This exactly. I’ve been noticing that more and more, that both worlds are the same candy in different flavours. And it frustrates me, honestly. We’re supposed to be in the world but not of it… and we’re doing a crap job at it. But I would argue that the reason we’re doing a crap job is because we’re relying more on our own ability to do it than God’s.

          Ok. Mini rant done. I was just very happy to find that I’m not the only one who’s noticed this. 🙂

    • D.M. Dutcher December 4, 2013, 8:04 PM

      A lot of men write romance. Many use female pen names though instead of initials, so you won’t be able to tell unless they reveal themselves. One article about it is at:


      There are also men who write for women in general. Nicholas Sparks has made insane amounts of money doing just that. Sidney Sheldon, Andrew Greeley, and Tom Robbins also. To be honest, it’s probably wiser to write for women than men apart from the specfic ghetto because they make up so much of the market in any other genre.

  • Samuel Choy December 4, 2013, 12:39 PM

    I read books by women all the time. The gender of the author is not a litmus test for me. However, I do refrain from reading any book with a bonnet on the cover or the word “Amish” in the title. I may make an exception for Amish Vampires in Space.

    • Iola December 5, 2013, 1:36 AM

      Like you, I don’t read Amish books but I’ve read the Kindle sample for Amish Vampires in Space, and it’s now on my to-buy list.

  • Johne Cook December 4, 2013, 1:02 PM

    How many of the Firefly episodes were written by men and how many by women? Doesn’t matter, right? Because Firefly.

    I tend to read SF/F and some mysteries. I absolutely don’t limit to my reading to gender / race – my litmus test (as Sam says) is quality and genre and stuff like that.

    If someone writes a book in my ballpark that comes from a Christian Feminism viewpoint, I’d read it because of the quality of the work, not because it’s Christian Feminism. The Feminism in Firefly is handled in such a way that I can enjoy the characters and the situations and whatnot.

    So it’s simple – if you can craft your Christian Feminism books to be as good as Firefly, sure, I’ll give that a shot. Otherwise, don’t guilt me into reading substandard fare simply because you want to feel superior to my reading preferences / habits. Can we agree to stop thinking that way? 😉

    • Teddi Deppner December 4, 2013, 4:10 PM

      Hey, now. I think the formula goes something like this: How many of the Firefly episodes were written by men and how many by women? Doesn’t matter, right? Because Joss Whedon.

      But I’m just nit-picking. I agree with you, Johne. Doesn’t matter what your ulterior motive is, if you make it as good as Firefly, you’ve got a great chance of creating raving fans and getting canceled on Fox! 😉

  • Teddi Deppner December 4, 2013, 4:00 PM

    I admit to having a bit of a bias against female authors, mostly because of repeated disappointments. They just didn’t write a lot of books I enjoyed. So there’s probably some semi-significant number of good books that I missed simply because I passed over them when I saw a woman author.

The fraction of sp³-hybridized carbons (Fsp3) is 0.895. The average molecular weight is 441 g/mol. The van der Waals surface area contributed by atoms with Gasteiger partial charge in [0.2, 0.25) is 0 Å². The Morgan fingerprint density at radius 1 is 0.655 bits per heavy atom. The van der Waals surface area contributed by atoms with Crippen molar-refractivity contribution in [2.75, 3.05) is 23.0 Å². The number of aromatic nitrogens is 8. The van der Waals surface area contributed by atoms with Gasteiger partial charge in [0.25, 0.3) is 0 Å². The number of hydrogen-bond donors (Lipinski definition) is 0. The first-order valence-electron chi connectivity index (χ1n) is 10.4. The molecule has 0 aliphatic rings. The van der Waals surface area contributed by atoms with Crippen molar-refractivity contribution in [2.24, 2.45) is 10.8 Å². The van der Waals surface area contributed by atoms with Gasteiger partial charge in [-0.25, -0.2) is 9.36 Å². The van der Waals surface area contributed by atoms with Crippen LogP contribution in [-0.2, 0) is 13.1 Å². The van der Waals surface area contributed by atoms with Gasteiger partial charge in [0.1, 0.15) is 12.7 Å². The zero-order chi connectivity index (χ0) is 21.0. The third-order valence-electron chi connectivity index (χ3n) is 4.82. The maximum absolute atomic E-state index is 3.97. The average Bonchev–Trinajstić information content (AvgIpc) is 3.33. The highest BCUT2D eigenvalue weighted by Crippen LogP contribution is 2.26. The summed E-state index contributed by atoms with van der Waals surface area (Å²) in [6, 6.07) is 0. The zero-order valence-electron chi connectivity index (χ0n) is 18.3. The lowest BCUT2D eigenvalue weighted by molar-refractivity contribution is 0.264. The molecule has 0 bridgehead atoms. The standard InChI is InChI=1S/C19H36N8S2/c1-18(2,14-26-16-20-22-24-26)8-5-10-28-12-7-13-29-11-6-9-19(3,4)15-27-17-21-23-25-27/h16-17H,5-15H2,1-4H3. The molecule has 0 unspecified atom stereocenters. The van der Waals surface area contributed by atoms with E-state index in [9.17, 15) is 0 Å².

But I’ve had enough fantastic experiences with women authors (Lois McMaster Bujold, Anne McCaffrey, Madeleine L’Engle, Anne Rice) that I try to flip through and try new ones every so often.

    Funny thing, same thing goes for preachers. There aren’t a lot of women preachers that I really connect with. Most of them rub me the wrong way, even if I agree with their teaching. I can think of only one at the moment that I could listen all day long: Lisa Bevere. She’s a Spirit-filled firecracker and always seems to have a message that resonates with me.

  • Kessie Carroll December 4, 2013, 4:04 PM

    Men should read agenda-based books by women? Gee, what a non-agenda-laden message!

    How about people should read whatever we like, gender aside? I don’t care if the writer is male or female, as long as the story is good.

  • D.M. Dutcher December 4, 2013, 8:29 PM

    It’s frustrating because these days, if you are a guy who reads Christian fiction at all, you are reading mostly women. He’s making the case for non-fiction, and even then men read them too. I read RHE, as well as Kathleen Norris’s Dakota and other works, and in secular non-fiction you’re hard-pressed to read social science books without women authors. You’d have to work to avoid them in any genre if you read any real amount of books.

    More likely than not, if they aren’t reading women authors, they aren’t reading much on any level at all. That’s what I’d blame the evangelical subculture over. You’d be surprised at how little reading matters to the public idea of Christian men apart from the glasses and beard Reformed crowd, and even them limit it substantially.

  • Rebecca LuElla Miller December 5, 2013, 12:04 PM

    I find this interesting in light of the recent Rachel Held Evans brouhaha about not enough women speakers at some Christian conferences. Why is it we have to pay this kind of attention to the gender of the writer/speaker? Can’t quality and content stand on its own? Are readers supposed to give Title IX breaks to women authors?

  • Thea van Diepen December 6, 2013, 12:22 PM

    I totally get not wanting to read recommended books because of their content, and yet feeling defensive because of the implications being made about the supposed reason you’re not reading them. Don’t worry, you’re fine. 🙂